It’s rare in any endeavor that cost, convenience, and creativity are all serviced by the same improvement. In the case of homebrewing, that’s exactly what comes from buying your ingredients in bulk and becoming your own private homebrew supplier.
We don’t brew to save money, I know. But buying in bulk can knock your costs back by as much as half. Check the prices at a major national retailer for something like a simple pale malt: You’ll save more than 40 percent buying by the sack instead of by the pound. Likewise, hops drop in price by about half when buying by the pound instead of by the ounce. Then there’s yeast ... Well, I don’t recommend stockpiling liquid yeast—but it doesn’t hurt to have several varieties of longer-lasting dried yeast handy, just in case.
That’s all before we consider the occasional sale price or deal; it’s not that hard to find a pound of all-purpose bittering hops for $5 or a sack of leftover grain (with a shelf life measured in years) for $45.
Then there’s the ease of having your beer supplies on hand at all times. No more trips to the homebrew shop or waiting for a delivery. Just decide to brew... and brew.
Finally, there’s the creativity component, since despite your best efforts, you’ll occasionally lack a recipe ingredient and have to call an audible—often with exciting and beneficial results.
How to Live this Dream
First, take your best guess as to what you brew in a given year (or consult your detailed records). Take those recipes, load them all into one large ingredient list, and see what you use the most.
Among your grains, you’ll probably make note of one or two base malts, a smaller group of specialty malts, and some real rarities (how often do you really need CaraRed, anyway?). Plan on sourcing a sack each of your base malts, 10 pounds (or, say, five kilos) each of your most-common non-base malts (such as Crystal 40, Munich, pale chocolate), and then one- or five-pound bags of the quasi-common things (Caramunich, Special Roast, Victory, and the like). Done and done.
Then, calculate how much pure bittering you do and buy an affordable dual-purpose hop such as Nugget or Amarillo to satisfy that need. That plus a pound of something Continental (any Hallertauer), something English (East Kent Goldings or Fuggles), and a nice, bright citrus blend such as Falconer’s Flight, and then you’re good for almost anything. (If you’re a heavy Belgian-style producer, for example, you might swap in Styrian Goldings for the English).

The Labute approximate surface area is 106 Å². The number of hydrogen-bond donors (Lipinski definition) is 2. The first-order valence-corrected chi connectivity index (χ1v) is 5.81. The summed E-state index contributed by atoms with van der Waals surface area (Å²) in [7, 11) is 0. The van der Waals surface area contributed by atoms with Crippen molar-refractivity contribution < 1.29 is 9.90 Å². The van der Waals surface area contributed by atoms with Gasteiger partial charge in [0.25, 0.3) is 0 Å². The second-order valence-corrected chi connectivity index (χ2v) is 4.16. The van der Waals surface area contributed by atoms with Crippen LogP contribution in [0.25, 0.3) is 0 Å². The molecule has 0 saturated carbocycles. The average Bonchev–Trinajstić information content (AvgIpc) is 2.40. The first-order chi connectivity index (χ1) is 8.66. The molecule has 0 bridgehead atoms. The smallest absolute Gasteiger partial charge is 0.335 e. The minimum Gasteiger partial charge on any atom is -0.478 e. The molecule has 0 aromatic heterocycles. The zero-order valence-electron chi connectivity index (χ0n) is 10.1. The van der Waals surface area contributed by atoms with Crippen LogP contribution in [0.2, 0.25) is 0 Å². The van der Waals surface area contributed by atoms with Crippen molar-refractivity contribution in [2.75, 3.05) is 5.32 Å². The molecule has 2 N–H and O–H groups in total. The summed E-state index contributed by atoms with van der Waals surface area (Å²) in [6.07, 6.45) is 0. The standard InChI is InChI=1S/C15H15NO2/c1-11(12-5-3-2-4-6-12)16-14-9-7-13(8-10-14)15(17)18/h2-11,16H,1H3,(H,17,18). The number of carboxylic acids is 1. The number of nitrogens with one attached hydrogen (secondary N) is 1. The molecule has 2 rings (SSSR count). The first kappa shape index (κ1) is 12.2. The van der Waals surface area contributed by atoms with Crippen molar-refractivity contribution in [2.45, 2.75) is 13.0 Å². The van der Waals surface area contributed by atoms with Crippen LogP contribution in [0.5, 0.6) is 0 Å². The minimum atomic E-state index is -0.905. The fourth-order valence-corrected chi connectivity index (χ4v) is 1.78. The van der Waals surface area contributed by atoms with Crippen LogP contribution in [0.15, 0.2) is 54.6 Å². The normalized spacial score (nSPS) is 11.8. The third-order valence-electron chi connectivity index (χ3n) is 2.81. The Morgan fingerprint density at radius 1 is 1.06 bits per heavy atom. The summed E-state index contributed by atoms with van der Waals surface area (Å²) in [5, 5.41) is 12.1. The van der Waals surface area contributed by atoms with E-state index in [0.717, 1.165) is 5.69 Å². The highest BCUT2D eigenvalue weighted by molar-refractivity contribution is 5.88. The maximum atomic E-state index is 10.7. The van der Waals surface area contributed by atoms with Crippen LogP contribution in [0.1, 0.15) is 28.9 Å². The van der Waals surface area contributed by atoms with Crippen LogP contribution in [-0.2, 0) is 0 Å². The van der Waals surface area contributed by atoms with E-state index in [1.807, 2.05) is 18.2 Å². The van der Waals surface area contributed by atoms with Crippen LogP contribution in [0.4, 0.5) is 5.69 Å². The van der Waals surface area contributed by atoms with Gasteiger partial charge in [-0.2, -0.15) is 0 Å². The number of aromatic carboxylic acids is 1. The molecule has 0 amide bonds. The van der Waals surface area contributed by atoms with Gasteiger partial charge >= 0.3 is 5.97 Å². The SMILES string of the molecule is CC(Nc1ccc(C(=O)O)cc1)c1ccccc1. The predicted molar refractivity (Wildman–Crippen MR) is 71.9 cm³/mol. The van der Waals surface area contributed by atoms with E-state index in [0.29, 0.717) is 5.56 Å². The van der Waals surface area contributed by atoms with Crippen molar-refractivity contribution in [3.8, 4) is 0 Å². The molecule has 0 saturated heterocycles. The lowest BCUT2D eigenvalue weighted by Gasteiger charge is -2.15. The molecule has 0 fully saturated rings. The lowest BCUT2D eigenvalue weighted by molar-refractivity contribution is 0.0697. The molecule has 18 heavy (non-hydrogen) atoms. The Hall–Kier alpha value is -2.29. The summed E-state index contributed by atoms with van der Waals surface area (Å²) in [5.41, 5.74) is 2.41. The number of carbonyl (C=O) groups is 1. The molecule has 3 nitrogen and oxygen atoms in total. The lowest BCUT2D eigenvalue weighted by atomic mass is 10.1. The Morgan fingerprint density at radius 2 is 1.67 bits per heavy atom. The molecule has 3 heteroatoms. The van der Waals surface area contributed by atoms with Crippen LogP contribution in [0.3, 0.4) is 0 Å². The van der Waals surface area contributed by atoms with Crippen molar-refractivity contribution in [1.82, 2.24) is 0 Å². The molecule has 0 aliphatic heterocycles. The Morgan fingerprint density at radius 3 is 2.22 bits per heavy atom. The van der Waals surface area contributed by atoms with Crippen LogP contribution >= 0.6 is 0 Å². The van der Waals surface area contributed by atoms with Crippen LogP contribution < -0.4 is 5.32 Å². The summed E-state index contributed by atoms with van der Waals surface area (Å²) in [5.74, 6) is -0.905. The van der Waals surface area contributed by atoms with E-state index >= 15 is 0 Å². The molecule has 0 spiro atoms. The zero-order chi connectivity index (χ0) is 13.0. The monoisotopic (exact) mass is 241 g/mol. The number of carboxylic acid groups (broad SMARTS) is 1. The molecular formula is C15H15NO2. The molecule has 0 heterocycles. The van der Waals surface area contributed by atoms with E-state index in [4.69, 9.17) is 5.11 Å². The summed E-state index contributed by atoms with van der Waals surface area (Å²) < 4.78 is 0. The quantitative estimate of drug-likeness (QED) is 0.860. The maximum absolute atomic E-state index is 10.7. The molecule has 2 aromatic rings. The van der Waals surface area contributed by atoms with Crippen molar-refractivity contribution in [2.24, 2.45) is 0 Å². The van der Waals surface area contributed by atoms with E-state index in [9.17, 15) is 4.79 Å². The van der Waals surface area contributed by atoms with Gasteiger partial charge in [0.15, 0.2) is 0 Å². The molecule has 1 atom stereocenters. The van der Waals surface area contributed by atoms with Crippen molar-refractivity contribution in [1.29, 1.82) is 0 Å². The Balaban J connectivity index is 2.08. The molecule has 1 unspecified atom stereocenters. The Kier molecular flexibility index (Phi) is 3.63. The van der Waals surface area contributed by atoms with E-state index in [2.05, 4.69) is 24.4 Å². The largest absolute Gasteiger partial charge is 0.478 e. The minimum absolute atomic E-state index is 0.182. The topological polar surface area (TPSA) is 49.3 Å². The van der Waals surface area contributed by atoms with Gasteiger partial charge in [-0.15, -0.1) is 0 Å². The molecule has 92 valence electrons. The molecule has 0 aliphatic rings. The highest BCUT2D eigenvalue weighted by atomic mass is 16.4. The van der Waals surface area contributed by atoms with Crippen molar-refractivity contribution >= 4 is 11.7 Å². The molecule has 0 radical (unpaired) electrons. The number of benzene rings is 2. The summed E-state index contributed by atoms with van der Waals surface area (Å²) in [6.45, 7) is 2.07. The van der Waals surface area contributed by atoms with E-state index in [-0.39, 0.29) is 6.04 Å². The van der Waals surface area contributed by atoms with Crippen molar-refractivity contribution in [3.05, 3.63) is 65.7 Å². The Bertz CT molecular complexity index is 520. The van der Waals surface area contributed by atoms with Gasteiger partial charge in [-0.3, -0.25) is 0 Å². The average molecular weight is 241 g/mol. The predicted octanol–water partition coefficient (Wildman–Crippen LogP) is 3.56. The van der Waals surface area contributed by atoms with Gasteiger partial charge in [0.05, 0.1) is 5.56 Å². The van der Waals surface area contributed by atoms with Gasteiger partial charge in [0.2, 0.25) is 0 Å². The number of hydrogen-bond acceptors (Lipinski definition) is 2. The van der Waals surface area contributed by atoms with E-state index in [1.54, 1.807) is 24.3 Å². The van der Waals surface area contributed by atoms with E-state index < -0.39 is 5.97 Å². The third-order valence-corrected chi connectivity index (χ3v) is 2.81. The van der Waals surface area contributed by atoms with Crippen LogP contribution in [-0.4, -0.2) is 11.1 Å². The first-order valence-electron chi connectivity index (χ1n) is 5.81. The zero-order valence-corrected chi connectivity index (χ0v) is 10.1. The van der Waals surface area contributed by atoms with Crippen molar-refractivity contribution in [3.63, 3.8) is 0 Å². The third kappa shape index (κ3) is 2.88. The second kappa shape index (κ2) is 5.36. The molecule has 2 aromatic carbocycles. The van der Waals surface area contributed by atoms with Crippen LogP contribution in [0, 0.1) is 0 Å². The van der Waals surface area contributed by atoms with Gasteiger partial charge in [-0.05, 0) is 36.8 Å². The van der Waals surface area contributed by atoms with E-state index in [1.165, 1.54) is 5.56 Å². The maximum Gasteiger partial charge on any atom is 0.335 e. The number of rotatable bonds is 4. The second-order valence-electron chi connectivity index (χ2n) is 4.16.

As for yeast, I tend to bite the bullet and buy three or four batches’ worth at a shot and store it cold because I don’t feel like putting in the effort for yeast banking.
And voilà: your own private brewing hoard.
Where to Put It All
Now, where are you going to store it?
For the grain, five- or six-gallon buckets with gamma-seal lids will do the job for your base grains just fine (one sack will usually fill two buckets). Vittles Vaults are another great option if you catch them on sale. For the five-to-10-pound quantities, I like 1.5–2.5 gallon apothecary jars with gasketed lids. They’re affordable, they look awesome on a shelf or countertop, and they keep air out (a nice bonus). Then, the homebrew hoarder’s best friend: the venerable Mason jar. A 16-ounce jar is the perfect vessel for a pound of grain. I have a drawer full of them in my grain area; a dry-erase mark on top tells me what’s in each.
What about hops? Well, nature is doing most of the work there, in that hops are really robust. If you keep them in recloseable zip-top bags with the air mostly forced out, you’re most of the way home. Throw them in any fridge or freezer and rest easy. A small investment in a mini-fridge to hold your hops and yeast might be worth it, too.
The best part: The total outlay for all of that storage gear likely won’t even add up to the savings you’ll see in just your first year of buying in bulk. The real cost-cutting comes every year after that.
At the end of the day, bulk buying means more beer, easier, and better. Isn’t that what we’re striving for?